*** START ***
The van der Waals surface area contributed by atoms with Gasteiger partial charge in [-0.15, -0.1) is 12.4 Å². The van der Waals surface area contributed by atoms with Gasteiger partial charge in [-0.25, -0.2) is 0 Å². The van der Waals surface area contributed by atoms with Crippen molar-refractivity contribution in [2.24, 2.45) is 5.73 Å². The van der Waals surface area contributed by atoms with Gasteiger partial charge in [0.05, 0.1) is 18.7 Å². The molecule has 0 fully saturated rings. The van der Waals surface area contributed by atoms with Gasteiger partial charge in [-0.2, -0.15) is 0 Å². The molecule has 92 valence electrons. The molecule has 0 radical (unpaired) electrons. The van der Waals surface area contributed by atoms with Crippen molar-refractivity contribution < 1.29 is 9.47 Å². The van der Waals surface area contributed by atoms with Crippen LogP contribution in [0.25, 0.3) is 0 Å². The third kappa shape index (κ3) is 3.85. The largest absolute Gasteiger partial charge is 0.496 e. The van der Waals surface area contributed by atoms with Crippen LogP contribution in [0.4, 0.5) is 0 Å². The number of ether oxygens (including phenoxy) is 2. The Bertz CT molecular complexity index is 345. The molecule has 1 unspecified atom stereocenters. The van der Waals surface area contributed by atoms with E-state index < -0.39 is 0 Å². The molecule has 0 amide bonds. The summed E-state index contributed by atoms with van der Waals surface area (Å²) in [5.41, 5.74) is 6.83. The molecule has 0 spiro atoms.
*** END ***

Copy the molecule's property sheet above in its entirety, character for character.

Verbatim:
The van der Waals surface area contributed by atoms with Gasteiger partial charge in [-0.15, -0.1) is 12.4 Å². The van der Waals surface area contributed by atoms with Gasteiger partial charge in [-0.25, -0.2) is 0 Å². The van der Waals surface area contributed by atoms with Crippen molar-refractivity contribution in [2.24, 2.45) is 5.73 Å². The van der Waals surface area contributed by atoms with Gasteiger partial charge in [0.05, 0.1) is 18.7 Å². The molecule has 0 fully saturated rings. The van der Waals surface area contributed by atoms with Gasteiger partial charge in [-0.2, -0.15) is 0 Å². The molecule has 92 valence electrons. The molecule has 0 radical (unpaired) electrons. The van der Waals surface area contributed by atoms with Crippen molar-refractivity contribution < 1.29 is 9.47 Å². The van der Waals surface area contributed by atoms with Crippen LogP contribution in [0.25, 0.3) is 0 Å². The third kappa shape index (κ3) is 3.85. The largest absolute Gasteiger partial charge is 0.496 e. The van der Waals surface area contributed by atoms with Crippen LogP contribution in [0.4, 0.5) is 0 Å². The number of ether oxygens (including phenoxy) is 2. The Bertz CT molecular complexity index is 345. The molecule has 1 unspecified atom stereocenters. The van der Waals surface area contributed by atoms with E-state index < -0.39 is 0 Å². The molecule has 0 amide bonds. The summed E-state index contributed by atoms with van der Waals surface area (Å²) in [5.41, 5.74) is 6.83. The molecule has 0 spiro atoms.